While we aren’t always certain of the direct cause of a nest failure, osprey cams provide that evidence and we believe that prey availability has played a leading role. When a male can’t find prey (they normally do the majority of foraging) then the female is forced to forage for herself and her young. That means that no adults are on the nest to protect their young. This allows intruder (young non-breeding adult) ospreys to come in and usurp the breeding pair. If they did manage to return with prey to feed their nestlings, then they may be forced to battle over their nest while their remaining young starve — very difficult to watch.

CWF Summer Field Tech, Rob Carrier relays data during a nest survey on B. Bay.

Data from our surveys of nests on Barnegat Bay show that ospreys did not fare terribly after the nor’easter in June; however, we saw many more failed nests (ones with no young) further to the south (LEH and Mullica River). We’re planning to wrap up our surveys this week and conduct some follow up surveys to determine the true outcome of osprey nests throughout our survey area. We have encouraged our volunteers to re-check nests and if you watch a nest, please keep an eye out for missing adults and starving young.

On the topic of intervening, our policy has always been to only act when the impact to the individual bird or nest was caused by humans, like if a bird gets entangled in plastic marine debris. With that said, as emotional beings we have still tried to do everything we can to help ospreys (and other birds) in need, like fostering young from one nest into another, as it is shown to work. Though, what is unfolding this year is extraordinary. We do not have the resources or capacity to intervene and deliver food to every osprey nest that has young who are starving. Even if we did decide to take young who were starving and place them into other nests, then we would be shifting that burden onto other ospreys who might also be having a difficult time to raise their young. If those fostered or artificially fed young survive to fledge, then what happens when they try to seek out fish to feed themselves? If adults can’t find food to support their brood of young, then fledglings won’t have many foraging opportunities for themselves.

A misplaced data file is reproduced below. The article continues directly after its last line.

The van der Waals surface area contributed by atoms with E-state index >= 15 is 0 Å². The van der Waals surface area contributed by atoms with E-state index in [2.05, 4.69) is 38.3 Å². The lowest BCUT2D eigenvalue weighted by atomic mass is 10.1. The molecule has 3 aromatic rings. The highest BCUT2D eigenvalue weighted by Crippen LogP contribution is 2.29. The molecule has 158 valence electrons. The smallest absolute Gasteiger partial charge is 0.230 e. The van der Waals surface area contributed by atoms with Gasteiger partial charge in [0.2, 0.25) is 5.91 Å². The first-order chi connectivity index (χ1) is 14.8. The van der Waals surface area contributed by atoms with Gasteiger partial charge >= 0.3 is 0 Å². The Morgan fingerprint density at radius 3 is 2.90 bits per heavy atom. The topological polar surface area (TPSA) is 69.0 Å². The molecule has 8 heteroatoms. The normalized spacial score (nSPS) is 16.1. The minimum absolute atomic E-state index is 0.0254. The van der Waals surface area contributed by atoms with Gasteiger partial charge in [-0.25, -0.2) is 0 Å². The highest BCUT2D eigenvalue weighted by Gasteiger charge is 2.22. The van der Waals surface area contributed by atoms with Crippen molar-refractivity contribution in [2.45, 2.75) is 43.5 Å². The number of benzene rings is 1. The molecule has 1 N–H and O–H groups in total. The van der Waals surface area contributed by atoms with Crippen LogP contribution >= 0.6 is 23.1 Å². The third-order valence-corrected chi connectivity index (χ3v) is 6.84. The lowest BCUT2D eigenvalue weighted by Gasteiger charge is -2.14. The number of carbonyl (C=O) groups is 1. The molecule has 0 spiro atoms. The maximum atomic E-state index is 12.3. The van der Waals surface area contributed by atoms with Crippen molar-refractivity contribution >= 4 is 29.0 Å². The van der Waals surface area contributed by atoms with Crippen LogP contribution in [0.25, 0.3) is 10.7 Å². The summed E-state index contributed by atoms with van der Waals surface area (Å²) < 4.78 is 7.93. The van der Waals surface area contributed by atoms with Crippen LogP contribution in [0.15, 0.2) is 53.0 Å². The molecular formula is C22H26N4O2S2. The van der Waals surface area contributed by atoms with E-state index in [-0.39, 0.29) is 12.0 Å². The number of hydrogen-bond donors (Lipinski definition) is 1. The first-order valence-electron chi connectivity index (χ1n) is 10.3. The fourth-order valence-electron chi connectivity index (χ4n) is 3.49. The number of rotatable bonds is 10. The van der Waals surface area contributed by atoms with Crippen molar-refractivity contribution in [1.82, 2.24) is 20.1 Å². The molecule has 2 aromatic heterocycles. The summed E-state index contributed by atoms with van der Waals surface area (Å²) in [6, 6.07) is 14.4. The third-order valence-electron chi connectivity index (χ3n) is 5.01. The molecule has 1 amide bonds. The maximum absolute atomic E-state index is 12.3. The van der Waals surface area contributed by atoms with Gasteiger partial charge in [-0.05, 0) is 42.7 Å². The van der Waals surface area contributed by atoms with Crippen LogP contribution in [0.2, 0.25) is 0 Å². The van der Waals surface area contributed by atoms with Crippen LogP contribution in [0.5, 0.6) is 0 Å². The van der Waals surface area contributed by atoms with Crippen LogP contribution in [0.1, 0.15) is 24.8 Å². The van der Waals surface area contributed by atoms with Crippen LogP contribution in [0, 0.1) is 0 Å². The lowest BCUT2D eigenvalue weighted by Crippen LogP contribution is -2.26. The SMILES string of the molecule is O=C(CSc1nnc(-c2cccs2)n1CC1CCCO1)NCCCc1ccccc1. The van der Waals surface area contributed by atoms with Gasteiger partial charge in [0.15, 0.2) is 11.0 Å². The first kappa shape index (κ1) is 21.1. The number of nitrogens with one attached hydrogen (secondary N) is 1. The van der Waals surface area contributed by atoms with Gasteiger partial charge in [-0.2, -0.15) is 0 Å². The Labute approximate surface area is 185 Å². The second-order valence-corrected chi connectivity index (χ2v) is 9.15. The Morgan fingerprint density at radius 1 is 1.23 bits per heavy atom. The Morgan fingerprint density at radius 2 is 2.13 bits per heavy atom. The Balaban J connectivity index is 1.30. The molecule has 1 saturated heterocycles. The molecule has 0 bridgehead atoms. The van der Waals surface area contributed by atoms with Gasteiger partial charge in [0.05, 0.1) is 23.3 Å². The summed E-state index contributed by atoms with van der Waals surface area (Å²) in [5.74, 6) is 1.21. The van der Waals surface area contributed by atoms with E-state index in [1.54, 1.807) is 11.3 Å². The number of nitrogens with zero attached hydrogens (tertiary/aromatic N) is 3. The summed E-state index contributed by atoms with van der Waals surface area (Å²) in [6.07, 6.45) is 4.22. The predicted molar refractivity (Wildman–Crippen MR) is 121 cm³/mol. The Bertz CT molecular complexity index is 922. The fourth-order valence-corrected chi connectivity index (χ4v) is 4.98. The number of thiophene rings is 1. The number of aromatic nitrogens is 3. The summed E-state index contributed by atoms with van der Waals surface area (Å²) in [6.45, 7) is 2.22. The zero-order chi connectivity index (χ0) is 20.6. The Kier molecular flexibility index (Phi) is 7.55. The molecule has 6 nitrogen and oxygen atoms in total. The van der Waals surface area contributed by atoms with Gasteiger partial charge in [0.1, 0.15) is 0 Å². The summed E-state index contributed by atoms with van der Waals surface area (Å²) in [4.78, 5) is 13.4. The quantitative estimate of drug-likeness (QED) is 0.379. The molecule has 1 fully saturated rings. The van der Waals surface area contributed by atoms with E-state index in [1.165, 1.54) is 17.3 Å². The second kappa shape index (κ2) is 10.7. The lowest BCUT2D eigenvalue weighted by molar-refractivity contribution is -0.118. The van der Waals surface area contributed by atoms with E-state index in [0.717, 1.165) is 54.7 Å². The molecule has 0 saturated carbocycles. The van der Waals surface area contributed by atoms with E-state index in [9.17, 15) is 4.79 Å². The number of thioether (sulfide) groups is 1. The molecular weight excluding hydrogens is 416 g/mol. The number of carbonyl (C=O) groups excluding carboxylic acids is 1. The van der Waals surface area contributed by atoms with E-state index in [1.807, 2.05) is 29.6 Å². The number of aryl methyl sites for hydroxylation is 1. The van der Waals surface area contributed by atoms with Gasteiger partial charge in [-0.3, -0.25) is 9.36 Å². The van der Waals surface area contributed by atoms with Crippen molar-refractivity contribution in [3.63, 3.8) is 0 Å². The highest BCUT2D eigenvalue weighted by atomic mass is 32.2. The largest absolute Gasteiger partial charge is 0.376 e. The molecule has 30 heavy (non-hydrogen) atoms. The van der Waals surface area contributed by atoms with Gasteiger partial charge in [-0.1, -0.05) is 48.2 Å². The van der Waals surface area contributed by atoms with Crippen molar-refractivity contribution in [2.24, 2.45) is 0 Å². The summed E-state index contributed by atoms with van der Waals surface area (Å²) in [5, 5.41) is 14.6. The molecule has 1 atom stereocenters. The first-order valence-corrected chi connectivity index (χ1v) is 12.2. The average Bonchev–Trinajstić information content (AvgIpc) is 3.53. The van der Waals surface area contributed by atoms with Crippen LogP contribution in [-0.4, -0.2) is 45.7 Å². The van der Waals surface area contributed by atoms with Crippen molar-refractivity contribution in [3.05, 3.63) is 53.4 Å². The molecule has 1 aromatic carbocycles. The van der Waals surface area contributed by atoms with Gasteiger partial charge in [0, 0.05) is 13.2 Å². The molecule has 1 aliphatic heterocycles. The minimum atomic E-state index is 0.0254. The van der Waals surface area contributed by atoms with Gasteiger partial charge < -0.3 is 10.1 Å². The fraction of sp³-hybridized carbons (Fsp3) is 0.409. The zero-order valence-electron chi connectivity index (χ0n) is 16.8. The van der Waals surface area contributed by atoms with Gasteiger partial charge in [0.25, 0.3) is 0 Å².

An empty (failed) osprey nest on the Mullica River. July 2023.

Finally, ospreys have done quite well in New Jersey over the past couple decades, so the recent nest failures should not affect their long term stability. It is only problematic if this trend continues, like the situation on the Chesapeake Bay, where many nests are failing and not meeting thresholds to sustain the population. The limited availability of menhaden is to blame. Ospreys are indicating that something is wrong in the environment. The climate is changing and we should all be concerned for the future of our planet and its inhabitants.

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3 Responses to “Brood Reduction: New Jersey Osprey Cams Shine Light on Prey Availability”

  1. Jim Merritt says:

    Thanks Ben for a very well written and informative article. It is great to have you watching over New Jersey osprey. Jim

  2. Joyce Baskin says:

    Hi I have been watching the ibsp webcam There were two hatchlings they seemed to be avoiding one of the babies. Now they are fledglings and I only see one . Do you ever get involved to help if you notice a bird is not being fed.

  3. Ben Wurst says:

    Hi Joyce, I have seen only one fledgling there as well. Once young ospreys fledge or leave the protection of their nest, anything could happen to them. Juveniles have very high mortality rates as well. It is hard to determine what happened to the other fledgling, unless someone would find the bird or re-sight by the red aux. band, which is how we can learn more about them after they fledge. Otherwise, we do not get involved with supplementing food at nests.